The great tech year is mostly reflected on the stock indexes perform – the NASDAQ Composite Index has gained the most out of the big three, about 6.6 per cent, as it mostly includes big tech companies. But this also reflects on other – tech companies now make up 20 per cent of the Standard & Poor’s 500’s value, which represents the best they have done since before the 2000’s dotcom bubble.
The success tech companies have experienced is great when put against the backdrop of a slowly progressing economy in most other aspects. But the online is an ever growing domain – as the internet establishes itself as the king of communications, more and more parts of our daily life are becoming implemented online, and so the industry has a greater growth potential than virtually any other.
Two examples here are e-commerce and social media. E-commerce has been steadily creeping its way to overcome all other methods of distribution due to its insane accessibility – just look at the growth of major online retailers such as Amazon or E-bay. Social media has even surpassed that as it became the prime means of expressing ideas, opinions or just keeping in touch with people you normally couldn’t – interconnecting the world and fueling other industries just through that. And both still have a lot of untapped potential in them.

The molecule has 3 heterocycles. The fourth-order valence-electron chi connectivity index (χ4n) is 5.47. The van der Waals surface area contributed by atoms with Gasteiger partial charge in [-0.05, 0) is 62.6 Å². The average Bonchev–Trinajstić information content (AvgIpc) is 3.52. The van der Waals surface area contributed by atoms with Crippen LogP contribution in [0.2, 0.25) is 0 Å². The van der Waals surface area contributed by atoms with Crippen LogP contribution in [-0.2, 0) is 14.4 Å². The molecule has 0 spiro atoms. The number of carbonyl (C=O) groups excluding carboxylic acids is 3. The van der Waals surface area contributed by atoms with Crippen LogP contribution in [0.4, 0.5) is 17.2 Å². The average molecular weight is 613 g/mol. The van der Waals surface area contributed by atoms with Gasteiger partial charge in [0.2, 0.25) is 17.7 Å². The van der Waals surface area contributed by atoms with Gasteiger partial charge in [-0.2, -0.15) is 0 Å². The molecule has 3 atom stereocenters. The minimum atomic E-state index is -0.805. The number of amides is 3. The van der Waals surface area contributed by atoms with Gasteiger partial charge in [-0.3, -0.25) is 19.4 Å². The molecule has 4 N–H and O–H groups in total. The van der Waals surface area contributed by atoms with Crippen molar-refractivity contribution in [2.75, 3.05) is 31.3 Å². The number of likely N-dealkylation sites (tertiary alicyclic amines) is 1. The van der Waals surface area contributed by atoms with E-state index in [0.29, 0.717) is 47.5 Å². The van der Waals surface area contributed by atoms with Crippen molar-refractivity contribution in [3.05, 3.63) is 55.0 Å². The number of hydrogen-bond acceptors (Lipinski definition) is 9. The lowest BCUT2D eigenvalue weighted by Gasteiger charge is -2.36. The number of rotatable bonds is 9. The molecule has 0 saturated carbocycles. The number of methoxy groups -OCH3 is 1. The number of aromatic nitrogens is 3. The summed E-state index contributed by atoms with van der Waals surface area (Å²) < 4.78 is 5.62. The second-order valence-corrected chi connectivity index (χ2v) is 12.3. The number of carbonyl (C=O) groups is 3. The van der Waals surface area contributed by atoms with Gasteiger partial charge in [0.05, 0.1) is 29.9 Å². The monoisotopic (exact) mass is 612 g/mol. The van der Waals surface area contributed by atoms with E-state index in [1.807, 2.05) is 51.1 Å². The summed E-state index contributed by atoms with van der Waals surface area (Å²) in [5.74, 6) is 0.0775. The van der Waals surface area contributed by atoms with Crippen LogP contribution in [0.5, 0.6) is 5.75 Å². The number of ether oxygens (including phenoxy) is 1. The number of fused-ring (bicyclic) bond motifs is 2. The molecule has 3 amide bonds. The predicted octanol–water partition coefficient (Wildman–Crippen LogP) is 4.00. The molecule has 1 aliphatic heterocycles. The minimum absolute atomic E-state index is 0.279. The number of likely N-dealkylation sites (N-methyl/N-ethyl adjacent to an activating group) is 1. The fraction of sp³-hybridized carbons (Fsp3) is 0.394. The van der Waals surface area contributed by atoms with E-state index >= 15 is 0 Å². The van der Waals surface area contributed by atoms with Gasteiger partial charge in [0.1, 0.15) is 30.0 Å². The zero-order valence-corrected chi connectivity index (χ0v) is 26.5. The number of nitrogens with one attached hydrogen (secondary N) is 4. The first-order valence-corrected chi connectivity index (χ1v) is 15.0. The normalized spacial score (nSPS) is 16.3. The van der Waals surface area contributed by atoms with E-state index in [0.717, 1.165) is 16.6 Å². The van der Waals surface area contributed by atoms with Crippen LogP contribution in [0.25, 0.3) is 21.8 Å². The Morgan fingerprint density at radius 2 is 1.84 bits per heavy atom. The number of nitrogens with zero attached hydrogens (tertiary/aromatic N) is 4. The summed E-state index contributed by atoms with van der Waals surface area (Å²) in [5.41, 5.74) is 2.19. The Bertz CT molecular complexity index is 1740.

But another selling point is the fact that tech services are becoming more and more affordable through alternate business plans, such as subscription models or even free services sustained by ad revenue. This also reflects in stock prices, as tech stocks are trading at lower rates than other industries – and the combination of cheap, practical and bristling with potential attracts investors like fleas.
It’s also hard to argue in favor of another dotcom burst similar to 2000. Being that tech companies aren’t actually over evaluated for what they offer, and they mostly trek businesses which have been proven to attract customer interest, the industry’s future seems safe from over-appreciation. In comparison, late 90’s tech companies were mostly treading a fledgling industry while being evaluating mostly on the huge potential it had and not for the services they were actually providing, leading to the dotcom crash of 2000.
Image Source: TIME